Dear Comrades of the Lost Cause! I know not how to commend my friend to your generous consideration. He is now an old man, has an afflicted family, and is poor. I am sure that as long as there are surviving Confederates who can aid, Captain Sloan ought not to suffer for material comforts. Shall we not let a little sunshine into his dreary home?


Since receipt of above I learn the State has given Capt. Sloan $150. Contributions will be accepted for him at this office.
There were an estimated half million Americans wounded in battle in the Civil War.  Captain John N. Sloan, Forty-fourth Mississippi Regiment, was but one.

Democrats & Billy Sunday

George Will, on those who would rule over our every waking moment, for our own good:
Another round of Prohibition, anyone?
Washington Post

The evening of Jan. 16, 1920, hours before Prohibition descended on America, while the young assistant secretary of the Navy, Franklin Roosevelt, drank champagne in Washington with other members of Harvard's Class of 1904, evangelist Billy Sunday preached to 10,000 celebrants in Norfolk, Va., : "The reign of tears is over. The slums will soon be only a memory. . . ." Not exactly.

Daniel Okrent's darkly hilarious "Last Call: The Rise and Fall of Prohibition" recounts how Americans abolished a widely exercised private right -- and condemned the nation's fifth-largest industry -- in order to make the nation more heavenly. Then all hell broke loose. Now that ambitious government is again hell-bent on improving Americans -- from how they use salt to what light bulbs they use -- Okrent's book is a timely tutorial on the law of unintended consequences.

The many lessons of Okrent's story include: In the fight between law and appetite, bet on appetite. And: Americans then were, and let us hope still are, magnificently ungovernable by elected nuisances.  [link]
And speaking of elected nuisances who think they know best what's best for the rest of us the great uneducated and stupid masses, Gavin Newsom, the mayor of San Francisco, is right up there with Billy Sunday:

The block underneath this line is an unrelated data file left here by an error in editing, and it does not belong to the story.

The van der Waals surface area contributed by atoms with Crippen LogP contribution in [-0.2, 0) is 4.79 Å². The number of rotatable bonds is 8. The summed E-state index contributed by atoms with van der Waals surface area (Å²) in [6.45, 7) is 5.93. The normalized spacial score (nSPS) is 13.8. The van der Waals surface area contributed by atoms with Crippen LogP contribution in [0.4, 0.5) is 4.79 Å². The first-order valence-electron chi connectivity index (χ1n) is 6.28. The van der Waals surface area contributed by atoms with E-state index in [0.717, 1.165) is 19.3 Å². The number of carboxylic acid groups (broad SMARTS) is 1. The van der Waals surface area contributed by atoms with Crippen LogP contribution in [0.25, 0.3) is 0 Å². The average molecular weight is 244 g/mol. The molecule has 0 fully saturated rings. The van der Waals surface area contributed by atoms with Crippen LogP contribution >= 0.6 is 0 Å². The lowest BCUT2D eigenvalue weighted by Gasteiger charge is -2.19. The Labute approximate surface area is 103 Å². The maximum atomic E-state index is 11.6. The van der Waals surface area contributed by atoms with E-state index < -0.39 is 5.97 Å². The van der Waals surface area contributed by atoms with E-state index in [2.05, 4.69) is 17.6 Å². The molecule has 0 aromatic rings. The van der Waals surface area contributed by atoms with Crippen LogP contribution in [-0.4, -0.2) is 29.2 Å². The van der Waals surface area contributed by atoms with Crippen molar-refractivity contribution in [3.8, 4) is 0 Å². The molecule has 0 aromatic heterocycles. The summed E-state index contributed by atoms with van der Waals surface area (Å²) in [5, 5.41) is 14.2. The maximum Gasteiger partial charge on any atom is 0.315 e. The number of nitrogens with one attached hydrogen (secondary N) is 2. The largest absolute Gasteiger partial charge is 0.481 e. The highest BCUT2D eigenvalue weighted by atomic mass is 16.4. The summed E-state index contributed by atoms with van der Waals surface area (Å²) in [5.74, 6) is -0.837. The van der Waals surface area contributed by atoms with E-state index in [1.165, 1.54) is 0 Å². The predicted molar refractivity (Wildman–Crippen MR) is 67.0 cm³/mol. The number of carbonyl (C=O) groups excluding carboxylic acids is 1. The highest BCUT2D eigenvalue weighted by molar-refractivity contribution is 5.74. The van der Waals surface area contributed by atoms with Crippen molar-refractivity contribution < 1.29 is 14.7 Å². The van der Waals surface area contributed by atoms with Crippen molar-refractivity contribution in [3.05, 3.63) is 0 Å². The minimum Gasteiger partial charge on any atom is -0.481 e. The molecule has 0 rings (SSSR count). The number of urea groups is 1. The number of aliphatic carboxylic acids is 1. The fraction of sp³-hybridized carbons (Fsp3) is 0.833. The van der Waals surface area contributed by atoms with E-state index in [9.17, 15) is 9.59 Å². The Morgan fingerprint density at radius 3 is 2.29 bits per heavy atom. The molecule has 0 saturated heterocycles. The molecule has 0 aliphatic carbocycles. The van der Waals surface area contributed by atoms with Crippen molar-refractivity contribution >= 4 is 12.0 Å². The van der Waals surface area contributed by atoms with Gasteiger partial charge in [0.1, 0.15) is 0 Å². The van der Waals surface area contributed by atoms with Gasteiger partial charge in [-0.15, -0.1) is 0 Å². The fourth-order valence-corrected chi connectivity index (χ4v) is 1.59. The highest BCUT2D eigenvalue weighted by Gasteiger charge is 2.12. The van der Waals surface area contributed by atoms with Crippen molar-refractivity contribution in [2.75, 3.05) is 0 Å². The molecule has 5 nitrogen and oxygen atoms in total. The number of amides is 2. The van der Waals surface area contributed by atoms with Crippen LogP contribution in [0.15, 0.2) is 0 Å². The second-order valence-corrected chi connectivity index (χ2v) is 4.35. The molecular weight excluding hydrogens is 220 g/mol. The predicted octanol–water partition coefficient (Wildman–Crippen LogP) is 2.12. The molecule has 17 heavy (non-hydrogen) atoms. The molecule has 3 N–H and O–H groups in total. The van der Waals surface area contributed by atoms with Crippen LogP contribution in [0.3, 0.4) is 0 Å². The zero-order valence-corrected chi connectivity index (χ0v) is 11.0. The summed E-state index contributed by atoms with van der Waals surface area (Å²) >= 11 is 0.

It's for your own good. So shut up.

Put Newsom's smug, condescending face to this speech from 1919:
I am the sworn, eternal and uncompromising enemy of the liquor traffic. I have been, and will go on, fighting that damnable, dirty, rotten business with all the power at my command. I shall ask no quarter from that gang, and they shall get none from me.

After all is said that can be said on the liquor traffic, its influence is degrading on the individual, the family, politics and business and upon everything that you touch in this old world. For the time has long gone by when there is any ground for arguments of its ill effects. All are agreed on that point. There is just one prime reason why the saloon has not been knocked into hell, in that is the false statement "that the saloons are needed to help lighten the taxes."

Say, will you line up for the prohibition? Men of Boston, Massachusetts and our nation, how many of you will promise that by the help of God you will vote against it? Stand up. Let me have a look at you! 
Billy Sunday felt obligated to interfere in Americans' daily lives a century ago. For our own good.  The spirit of Billy Sunday lives on.  In the character of Gavin Newsom.

You find one despicable?  You'd better find both such.

Here's How a Whitewash Is Pulled Off

Sounds so cut-and-dry:
British Panel Clears Scientists
By Justin Gillis, New York Times

A British panel on Wednesday exonerated the scientists caught up in the controversy known as Climategate of charges that they had manipulated their research to support preconceived ideas about global warming.

The new report is the last in a series of investigations of leading British and American climate researchers, prompted by the release of a cache of e-mail messages that cast doubt on their conduct and raised fresh public controversy over the science of global warming.

“On the specific allegations made against the behavior of C.R.U. scientists, we find that their rigor and honesty as scientists are not in doubt,” said the new report, led by Muir Russell, a retired British civil servant and educator. [link]
There you have it.   A British panel of experts, after exhaustive investigation, has determined that those climate scientists at the center of the Climategate firestorm acted with rigor and honesty.

If only there were truth to this.  There was no exhaustive investigation.  A gang of scientists with a vested interest in climate research tailored a report to meet their preconceived needs.  Steve McIntyre: